Architect Mike McSwain has left his mark across Shreveport-Bossier
Local architect Mike McSwain describes himself as a “just a guy who draws pictures.” But those pictures have changed the face of Shreveport-Bossier. From designing CSRA’s Integrated Technology Center, the Cyber Innovation Center and the Sci-Port Discovery Center to condominiums in Indonesia and a luxury estate community in China, his “pictures” are adding aesthetic and real value to the world.
“After I first discovered architecture at Texas Tech, I got really consumed with architecture and the idea of how it surrounds us everywhere we go – our homes, work, places we travel,” McSwain said. “It changes our lives.”
“I’m really proud that I have the luxury of doing projects in town that people go to and I can drive around and take people to. I consider myself very lucky.”
Locally, his portfolio also includes the Shreveport Regional Airport and the renovation of Municipal Auditorium. His latest project is the $13 million Bossier City downtown master plan to change the face of “Old Bossier” into the new East Bank District with bike paths, entertainment plazas and more to appeal to Millennials.
“We hope that we’re improving everyone’s quality of life. You leave a legacy behind and the rest of the population uses that. Good design matters,” McSwain said.
He views his work as 3D art that serves as brand extension, saying, “No matter what that entity is, it’s an extension of who they are. We’re really good at listening to our clients and making it their own. Every project is a little bit different, so we want to make it personal to that client and their company’s progression.”
From honing his skills at one of the biggest architectural firms in the country, Mike moved with his wife to her hometown in Shreveport and found it to be a rude awakening, admitting, “I hated It for about five years. I left doing high-rise condos in Indonesia to come here and do a parking lot at LSUS. But after that, I decided ‘I’m going to make it work here.”
Fast forwarding to now, his firm recently turned 12 and that success, McSwain said, goes back to his team.
“Every client expects me to show up and that’s tough because I can get stretched too thin. It’s tough, but I can find a way to meet with in-town and out of town clients. Although, sometimes I don’t have the answers so my team needs to be there.”
He said his personal success comes down to organizing and listening, taking client’s thoughts and applying that in a design form that helps influence and put the project in motion. Within his own walls, though, McSwain said he’s learned how to walk the tightrope between the large projects half a world away and those in his own backyard.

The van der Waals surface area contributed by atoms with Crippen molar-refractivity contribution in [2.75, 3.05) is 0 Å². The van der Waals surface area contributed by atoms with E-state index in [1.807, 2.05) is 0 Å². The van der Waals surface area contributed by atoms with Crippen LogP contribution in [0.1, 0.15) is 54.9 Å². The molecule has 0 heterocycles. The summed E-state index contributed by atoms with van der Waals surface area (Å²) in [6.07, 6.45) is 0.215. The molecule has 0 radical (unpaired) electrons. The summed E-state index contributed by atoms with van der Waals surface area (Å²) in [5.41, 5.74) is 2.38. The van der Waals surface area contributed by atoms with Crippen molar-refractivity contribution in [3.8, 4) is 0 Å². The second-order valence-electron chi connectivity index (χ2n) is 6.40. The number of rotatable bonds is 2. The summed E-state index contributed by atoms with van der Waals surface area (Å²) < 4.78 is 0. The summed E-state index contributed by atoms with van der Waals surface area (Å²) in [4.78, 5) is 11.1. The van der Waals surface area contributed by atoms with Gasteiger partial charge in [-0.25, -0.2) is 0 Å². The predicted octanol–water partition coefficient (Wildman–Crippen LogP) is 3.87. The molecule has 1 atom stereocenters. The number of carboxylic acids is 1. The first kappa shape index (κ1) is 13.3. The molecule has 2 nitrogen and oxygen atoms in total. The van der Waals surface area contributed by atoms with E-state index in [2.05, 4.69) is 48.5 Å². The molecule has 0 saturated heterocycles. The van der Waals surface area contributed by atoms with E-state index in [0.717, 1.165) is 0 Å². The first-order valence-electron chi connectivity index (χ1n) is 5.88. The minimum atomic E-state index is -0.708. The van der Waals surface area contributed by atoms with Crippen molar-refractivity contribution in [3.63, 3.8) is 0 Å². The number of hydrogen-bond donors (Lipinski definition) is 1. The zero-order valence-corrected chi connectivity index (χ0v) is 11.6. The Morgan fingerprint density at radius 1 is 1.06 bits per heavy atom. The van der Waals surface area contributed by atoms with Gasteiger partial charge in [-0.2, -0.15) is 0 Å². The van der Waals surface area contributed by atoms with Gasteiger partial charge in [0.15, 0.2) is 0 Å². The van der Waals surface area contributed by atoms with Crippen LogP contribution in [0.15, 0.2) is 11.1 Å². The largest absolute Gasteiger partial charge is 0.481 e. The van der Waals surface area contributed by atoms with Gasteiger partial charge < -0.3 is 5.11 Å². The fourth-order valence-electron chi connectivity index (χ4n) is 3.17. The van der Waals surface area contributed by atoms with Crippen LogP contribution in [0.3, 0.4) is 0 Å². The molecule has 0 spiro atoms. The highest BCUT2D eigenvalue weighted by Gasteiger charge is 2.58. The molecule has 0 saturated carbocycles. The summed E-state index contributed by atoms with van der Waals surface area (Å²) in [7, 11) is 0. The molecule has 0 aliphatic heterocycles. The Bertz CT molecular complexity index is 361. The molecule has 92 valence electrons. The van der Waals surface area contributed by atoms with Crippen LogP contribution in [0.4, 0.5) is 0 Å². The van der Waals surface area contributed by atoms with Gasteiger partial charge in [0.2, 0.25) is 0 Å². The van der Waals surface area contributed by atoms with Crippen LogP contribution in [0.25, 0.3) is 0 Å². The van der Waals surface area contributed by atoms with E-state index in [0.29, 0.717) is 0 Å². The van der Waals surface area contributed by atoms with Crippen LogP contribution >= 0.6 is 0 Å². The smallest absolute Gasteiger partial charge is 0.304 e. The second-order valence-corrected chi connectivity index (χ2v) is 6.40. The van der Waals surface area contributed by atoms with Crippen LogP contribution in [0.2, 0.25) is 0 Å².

“Having that big firm experience to see how it all works helps me relate to those clients. But moving to a small firm is how I really learned to do this,” he revealed. “You have to wear a bunch of different hats to deal with everyone between those two extremes.”
What has served him well is sticking to his guns and trusting himself, even when he is the most progressive person in the room.
“So many people will influence a project to where it’s watered down and then you’ve done a disservice to everybody. But if you trust your gut, you’re going to deliver,” McSwain said.
It’s something that helps when implementing his riskier designs found through his travels. Traveling informs how he sees the world and he often sketches spaces that help him remember designs, urban planning, and flow of people to create his unique work.
“I use these experiences to add to my mental library to pull from for our firm’s design efforts on new projects,” McSwain said. “But doing more progressive things is a risk. It is a risk. You put your thoughts out there, you’re going to take bullets. But you need to be confident to lead with forward thinking ideas.”
Forward thinking and progressive design can be a tough road, but confidence and due stubbornness have clearly paid off well for Mike McSwain.
“I find myself in weird positions, like being on this executive team that works with city and community leaders. I’ve been told ‘you speak your mind and don’t hold back.’ And everyone brings their own value and their own knowledge, so speak that.”